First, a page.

Of the 20 films I viewed at Sundance this year, I have selected five of my favorites:
Shirley” written by Sarah Gubbins, directed by Josephine Decker
Although it was surprising to learn the exceptional Josephine Decker was following up her deconstructive 2018 film “Madeline’s Madeline” with a biopic of horror writer Shirley Jackson, her style shines through the otherwise lackluster genre. Decker brings her voice into a space which rarely deviates from the standard formula and revitalizes the dying biopic genre. The film also features a stellar cast with great performances from Elisabeth Moss, Michael Stuhlbarg, Logan Lerman and Odessa Young.
Zola” written by Janicza Bravo, Jeremy O. Harris, David Kushner and A’Ziah King, directed by Janicza Bravo
Possibly the most anticipated film in the lineup – and the only film based on a viral Twitter thread – Janicza Bravo delivers on recreating the wild saga of a weekend trip to Florida gone awry. Originally, this film was announced with James Franco as the director, but Bravo’s vision and unique style, which works perfectly with the tone of the source material, brought the film to levels Franco would not have achieved. Equal parts “Spring Breakers” and “The Bling Ring,” the A24-backed feature will certainly be one of the most talked about films of the year.
Possessor” written and directed by Brandon Cronenberg
Eager to shake off the overwhelming expectations and flee his father’s shadow, Brandon Cronenberg, son of iconic horror filmmaker David Cronenberg, is finally beginning to find his cinematic voice. Although Brandon’s work exists within the same genre as his father’s films, he is able to reach a deeper psychological level than most of David’s work. However, the film won’t receive distribution in the United States without an NC-17 rating, so Brandon will have to wait a bit longer to achieve the same status as his father.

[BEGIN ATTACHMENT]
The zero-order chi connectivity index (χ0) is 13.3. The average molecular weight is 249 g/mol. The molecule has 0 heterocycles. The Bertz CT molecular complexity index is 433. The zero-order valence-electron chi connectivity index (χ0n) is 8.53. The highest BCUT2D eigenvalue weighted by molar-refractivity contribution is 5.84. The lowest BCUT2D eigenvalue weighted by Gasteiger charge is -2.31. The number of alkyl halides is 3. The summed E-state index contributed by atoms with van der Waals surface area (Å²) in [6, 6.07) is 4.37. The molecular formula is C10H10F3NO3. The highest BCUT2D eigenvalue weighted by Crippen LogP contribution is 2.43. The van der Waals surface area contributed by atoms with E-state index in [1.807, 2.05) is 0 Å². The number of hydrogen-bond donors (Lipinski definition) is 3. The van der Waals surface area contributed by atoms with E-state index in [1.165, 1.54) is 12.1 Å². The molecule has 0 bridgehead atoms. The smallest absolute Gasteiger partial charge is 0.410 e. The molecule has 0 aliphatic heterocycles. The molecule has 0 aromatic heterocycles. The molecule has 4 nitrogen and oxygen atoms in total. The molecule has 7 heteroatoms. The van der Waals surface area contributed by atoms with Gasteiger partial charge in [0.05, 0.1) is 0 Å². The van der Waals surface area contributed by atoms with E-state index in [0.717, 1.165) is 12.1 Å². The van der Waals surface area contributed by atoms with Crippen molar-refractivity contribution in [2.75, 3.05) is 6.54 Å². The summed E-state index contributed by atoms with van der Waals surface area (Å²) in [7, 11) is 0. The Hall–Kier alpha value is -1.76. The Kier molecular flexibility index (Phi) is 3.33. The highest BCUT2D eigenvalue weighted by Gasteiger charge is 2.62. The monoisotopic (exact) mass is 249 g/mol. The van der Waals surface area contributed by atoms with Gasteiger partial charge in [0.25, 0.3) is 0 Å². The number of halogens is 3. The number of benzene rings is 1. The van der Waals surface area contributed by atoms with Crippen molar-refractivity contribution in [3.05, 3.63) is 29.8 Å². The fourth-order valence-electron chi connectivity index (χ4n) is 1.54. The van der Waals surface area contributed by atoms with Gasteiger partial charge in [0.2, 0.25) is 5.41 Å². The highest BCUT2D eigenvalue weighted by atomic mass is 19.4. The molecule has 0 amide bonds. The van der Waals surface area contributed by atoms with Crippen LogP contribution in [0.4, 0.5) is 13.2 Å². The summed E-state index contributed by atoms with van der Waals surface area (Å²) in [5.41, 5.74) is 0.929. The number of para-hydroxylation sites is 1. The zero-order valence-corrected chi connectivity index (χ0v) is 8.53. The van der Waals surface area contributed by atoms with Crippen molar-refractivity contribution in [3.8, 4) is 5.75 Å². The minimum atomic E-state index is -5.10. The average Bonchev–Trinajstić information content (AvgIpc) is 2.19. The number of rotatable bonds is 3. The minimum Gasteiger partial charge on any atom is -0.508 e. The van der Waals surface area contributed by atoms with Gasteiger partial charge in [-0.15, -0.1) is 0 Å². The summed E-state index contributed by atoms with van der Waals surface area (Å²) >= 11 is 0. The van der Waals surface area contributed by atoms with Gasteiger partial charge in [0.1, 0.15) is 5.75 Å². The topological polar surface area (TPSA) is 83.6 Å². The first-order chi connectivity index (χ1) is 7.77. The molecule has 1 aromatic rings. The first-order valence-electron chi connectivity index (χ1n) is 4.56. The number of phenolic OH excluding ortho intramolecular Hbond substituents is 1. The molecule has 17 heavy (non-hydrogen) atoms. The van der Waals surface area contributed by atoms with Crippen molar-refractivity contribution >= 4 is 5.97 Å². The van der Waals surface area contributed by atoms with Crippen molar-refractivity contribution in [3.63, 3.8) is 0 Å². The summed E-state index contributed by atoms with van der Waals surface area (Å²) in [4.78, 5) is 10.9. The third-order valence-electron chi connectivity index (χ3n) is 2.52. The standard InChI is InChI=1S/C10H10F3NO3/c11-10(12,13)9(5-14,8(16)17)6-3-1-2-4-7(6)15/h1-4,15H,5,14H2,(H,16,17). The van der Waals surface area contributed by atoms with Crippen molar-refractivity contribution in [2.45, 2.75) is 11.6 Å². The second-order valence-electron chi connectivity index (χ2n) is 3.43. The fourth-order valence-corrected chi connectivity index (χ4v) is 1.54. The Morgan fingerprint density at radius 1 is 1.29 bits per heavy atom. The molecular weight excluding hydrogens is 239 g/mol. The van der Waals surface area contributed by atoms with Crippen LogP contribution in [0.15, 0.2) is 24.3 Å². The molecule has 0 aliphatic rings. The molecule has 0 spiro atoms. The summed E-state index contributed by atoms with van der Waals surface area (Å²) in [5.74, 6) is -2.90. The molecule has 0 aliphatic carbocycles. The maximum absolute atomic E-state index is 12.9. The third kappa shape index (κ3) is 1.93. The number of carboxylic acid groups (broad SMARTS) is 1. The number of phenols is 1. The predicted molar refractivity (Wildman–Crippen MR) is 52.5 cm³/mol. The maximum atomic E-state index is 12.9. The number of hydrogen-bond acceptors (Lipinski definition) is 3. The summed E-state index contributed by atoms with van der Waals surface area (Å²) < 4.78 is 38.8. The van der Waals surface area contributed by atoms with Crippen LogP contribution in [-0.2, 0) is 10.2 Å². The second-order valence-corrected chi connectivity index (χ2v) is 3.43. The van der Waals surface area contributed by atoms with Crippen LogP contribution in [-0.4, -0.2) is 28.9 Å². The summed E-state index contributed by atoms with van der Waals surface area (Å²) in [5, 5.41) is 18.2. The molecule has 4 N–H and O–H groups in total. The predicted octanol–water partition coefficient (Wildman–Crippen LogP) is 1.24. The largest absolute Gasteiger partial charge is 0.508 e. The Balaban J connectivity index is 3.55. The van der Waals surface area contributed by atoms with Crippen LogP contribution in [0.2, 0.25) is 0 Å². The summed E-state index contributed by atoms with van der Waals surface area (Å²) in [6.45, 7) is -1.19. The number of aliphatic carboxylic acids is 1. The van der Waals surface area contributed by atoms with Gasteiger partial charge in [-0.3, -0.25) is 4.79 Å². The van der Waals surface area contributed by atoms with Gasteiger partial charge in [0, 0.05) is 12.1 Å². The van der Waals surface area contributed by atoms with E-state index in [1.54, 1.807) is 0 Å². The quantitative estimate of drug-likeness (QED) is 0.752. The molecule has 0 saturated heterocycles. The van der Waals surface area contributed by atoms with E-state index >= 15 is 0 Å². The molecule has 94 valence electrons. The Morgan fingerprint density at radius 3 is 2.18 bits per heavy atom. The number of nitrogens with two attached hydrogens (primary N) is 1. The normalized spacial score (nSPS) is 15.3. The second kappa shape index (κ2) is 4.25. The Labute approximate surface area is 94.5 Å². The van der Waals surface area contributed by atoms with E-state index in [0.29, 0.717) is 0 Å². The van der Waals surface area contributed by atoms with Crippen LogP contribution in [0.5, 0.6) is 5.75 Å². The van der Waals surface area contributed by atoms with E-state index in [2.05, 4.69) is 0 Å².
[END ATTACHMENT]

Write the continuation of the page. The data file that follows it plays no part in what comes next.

Bloody Nose, Empty Pockets” directed by Turner Ross and Bill Ross IV
One of the most unique American films in recent memory, the Ross Brothers’ narrative-documentary hybrid paints a beautiful portrait of the American Southwest. Set at a bar on its final night of business, the regulars unite for one final moment together. The Rosses’ simplistic approach thrusts their actors, who play a messy combination of themselves and their self-appointed roles, into the centerpiece of the film, allowing the audience to connect with each of them deeply.
Mignonnes (Cuties)” written and directed by Maïmouna Doucouré
Based on her short film of a similar concept, Maïmouna Doucouré’s feature film debut is a poignant, coming-of-age story of young girls in Paris. Doucouré explores the complicated process of respecting one’s family traditions and religion while trying to make sense of the complex world for oneself. Unfortunately, this film was picked up by N*tfl*x, and they have a terrible track record of giving foreign films adequate releases on their site. Hopefully, Doucouré’s film will break this trend.